In just four years, 47 percent of all Chicago-area jobs are projected to require an associate degree or higher, according to the National Equity Atlas. A Chicago Tribune analysis observed that Chicago high school students and young adults are ill-prepared for the job market.
Chicago’s future hinges on retooling schools for the digital age, the article said, and heralded National Louis University, along with a handful of high schools and community colleges, for “efforts to link education to the increasingly digital work world.”
Employers are struggling to find employees with the increasingly complex skills they need, the article observed. It quoted an expert saying that the Chicago region’s economy has completely changed from the days when a high school dropout could land a decent job, and schools are just beginning to catch up to the reality of this new economic and employment landscape.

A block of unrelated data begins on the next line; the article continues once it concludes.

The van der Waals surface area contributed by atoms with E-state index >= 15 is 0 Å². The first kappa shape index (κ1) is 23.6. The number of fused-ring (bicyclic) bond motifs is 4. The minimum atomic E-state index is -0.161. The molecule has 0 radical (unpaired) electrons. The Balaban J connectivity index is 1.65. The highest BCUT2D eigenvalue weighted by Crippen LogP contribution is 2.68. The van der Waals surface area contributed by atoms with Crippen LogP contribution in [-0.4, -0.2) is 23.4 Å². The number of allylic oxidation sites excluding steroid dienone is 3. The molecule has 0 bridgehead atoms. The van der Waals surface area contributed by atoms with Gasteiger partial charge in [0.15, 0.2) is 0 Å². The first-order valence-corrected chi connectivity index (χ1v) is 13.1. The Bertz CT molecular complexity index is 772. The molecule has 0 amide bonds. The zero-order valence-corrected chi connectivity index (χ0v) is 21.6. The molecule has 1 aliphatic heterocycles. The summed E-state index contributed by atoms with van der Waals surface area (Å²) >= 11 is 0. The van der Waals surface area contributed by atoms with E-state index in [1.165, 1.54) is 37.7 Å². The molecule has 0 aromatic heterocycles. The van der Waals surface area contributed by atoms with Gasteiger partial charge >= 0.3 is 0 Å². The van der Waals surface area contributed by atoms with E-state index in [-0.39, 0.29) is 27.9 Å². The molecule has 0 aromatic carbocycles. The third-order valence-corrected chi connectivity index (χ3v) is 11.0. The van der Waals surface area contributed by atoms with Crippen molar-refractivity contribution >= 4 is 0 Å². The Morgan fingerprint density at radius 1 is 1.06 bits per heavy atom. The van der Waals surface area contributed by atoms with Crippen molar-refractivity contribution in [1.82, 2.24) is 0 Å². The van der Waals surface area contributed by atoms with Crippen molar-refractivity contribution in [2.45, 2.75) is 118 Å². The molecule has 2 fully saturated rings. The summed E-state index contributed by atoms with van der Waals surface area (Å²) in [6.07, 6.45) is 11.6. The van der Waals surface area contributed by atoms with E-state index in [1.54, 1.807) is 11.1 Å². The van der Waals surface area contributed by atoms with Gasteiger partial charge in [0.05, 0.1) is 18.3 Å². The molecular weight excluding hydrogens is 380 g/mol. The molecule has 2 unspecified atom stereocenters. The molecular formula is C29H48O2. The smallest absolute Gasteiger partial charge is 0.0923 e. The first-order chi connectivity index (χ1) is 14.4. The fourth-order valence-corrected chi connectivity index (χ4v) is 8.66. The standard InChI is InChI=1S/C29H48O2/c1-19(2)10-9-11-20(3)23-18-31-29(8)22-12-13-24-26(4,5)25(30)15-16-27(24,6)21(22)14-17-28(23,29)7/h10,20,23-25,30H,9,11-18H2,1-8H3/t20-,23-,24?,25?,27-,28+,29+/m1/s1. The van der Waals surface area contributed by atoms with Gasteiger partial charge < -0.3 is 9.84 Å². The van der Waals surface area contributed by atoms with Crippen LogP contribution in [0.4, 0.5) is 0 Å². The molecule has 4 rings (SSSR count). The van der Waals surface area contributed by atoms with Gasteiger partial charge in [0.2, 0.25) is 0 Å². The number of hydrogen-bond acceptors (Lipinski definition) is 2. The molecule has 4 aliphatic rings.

National Louis’ Harrison Professional Pathways program gives about 75 undergraduates a $10,000 annual tuition (which can be further reduced by grants) and opportunities to blend classwork with real-world job experience in the fields of business, education, human services, criminal justice, health care and communications, the article said.
Aarti Dhupelia, NLU’s director of strategic initiatives, is quoted, discussing the challenge of enlisting employers in school-to-career pathway programs.
To see the related story,”Career-oriented educational programs sprout in Chicago area but scale small,” which discusses NLU, click here.
The stories are part of the Tribune’s Global City Chicago series, which examine’s Chicago’s ties to the world on economic, demographic, cultural and other fronts.